My ma’s mental health was very bad. There were days when we went to school and had no food to come home to. My sister Ciara was 17, doing her leaving cert and in a full time job. But she looked after us. Ciara and her fiancé Peter were like our Mam and Dad. They always helped us with our homework and made sure we were fed. We lived with my Dad for a while. There were eight of us in a two bedroom flat. But living with my Dad was terrifying. I didn’t feel safe. One night there was an argument. I was so scared. I ended up walking in my bare feet from town back to my Ma’s. The next day the Guards came and I was put into the back of a social worker’s car. It was very scary.
Jasmine was just eleven years old when she was first taken into State Care. And she has been in and out of foster homes and residential care ever since.
I was in about five different foster homes and six or seven secondary schools. There were some foster homes which didn’t work out and others where it worked really well. My last foster home was great. I even called my foster mother ‘Ma’.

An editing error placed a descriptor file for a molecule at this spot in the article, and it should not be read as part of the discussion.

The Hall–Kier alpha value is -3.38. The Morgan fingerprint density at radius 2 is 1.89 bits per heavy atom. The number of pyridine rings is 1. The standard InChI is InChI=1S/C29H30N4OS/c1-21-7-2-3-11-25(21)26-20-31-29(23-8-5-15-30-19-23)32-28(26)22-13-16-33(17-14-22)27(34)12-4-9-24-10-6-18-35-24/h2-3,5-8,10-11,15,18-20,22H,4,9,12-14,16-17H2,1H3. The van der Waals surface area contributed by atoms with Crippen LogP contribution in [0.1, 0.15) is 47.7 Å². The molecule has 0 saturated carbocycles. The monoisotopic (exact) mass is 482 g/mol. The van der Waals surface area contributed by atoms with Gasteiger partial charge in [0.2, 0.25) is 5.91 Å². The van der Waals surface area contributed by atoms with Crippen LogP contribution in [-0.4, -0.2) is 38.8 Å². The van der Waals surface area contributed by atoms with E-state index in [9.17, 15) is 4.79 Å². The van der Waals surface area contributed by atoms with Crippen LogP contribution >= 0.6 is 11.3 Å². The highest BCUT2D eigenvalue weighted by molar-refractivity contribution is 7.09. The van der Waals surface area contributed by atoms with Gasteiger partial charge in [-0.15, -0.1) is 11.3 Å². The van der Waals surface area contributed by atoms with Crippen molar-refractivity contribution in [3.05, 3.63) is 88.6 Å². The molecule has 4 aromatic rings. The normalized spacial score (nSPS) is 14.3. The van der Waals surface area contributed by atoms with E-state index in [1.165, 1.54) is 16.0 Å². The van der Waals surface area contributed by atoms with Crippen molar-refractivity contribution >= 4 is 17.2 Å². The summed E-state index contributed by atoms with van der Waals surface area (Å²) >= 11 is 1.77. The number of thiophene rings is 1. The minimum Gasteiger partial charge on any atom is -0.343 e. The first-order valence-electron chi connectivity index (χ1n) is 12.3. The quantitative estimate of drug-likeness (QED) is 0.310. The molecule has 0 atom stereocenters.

But the trauma of Jasmine’s childhood eventually began to take its toll.
I was so angry with the world. I couldn’t talk to anyone. I found it very hard to build a relationship. Still, to this day, I found it hard because all the big people in my life have left. I felt like ‘I’m nothing’. I got so low. I self-harmed and suffered from depression and bulimia. I lost a lot of weight. At one stage, when I was 16, I was only six stone.
When Jasmine met her after care worker Lynn she began to turn her life around. But, on the day she turned 18, Jasmine was forced to leave residential care and fend for herself for the first time. That’s when she linked in with Focus Ireland’s Youth Aftercare programme – and, in particular, her key worker Janice.
Janice is amazing. I’m three years with Focus Ireland now and Janice has been like a sister to me. She plays a big part in my life. So does Lynn. They are my safety net. Without them and Focus Ireland I’d be on the streets. Thanks to the ongoing support of Focus Ireland – and her key worker – Jasmine finally has the support that she will need to face the long and often difficult road to the independent life she dreams of. I know my future is going to be great. I have that sense. Homelessness is still a fear. I still feel I have no stability in my life. But I’m just trying to be positive. My wish is to get my ‘’forever home’ and to someday have the stability to have a family of my own. And I’ll be the happiest woman on earth.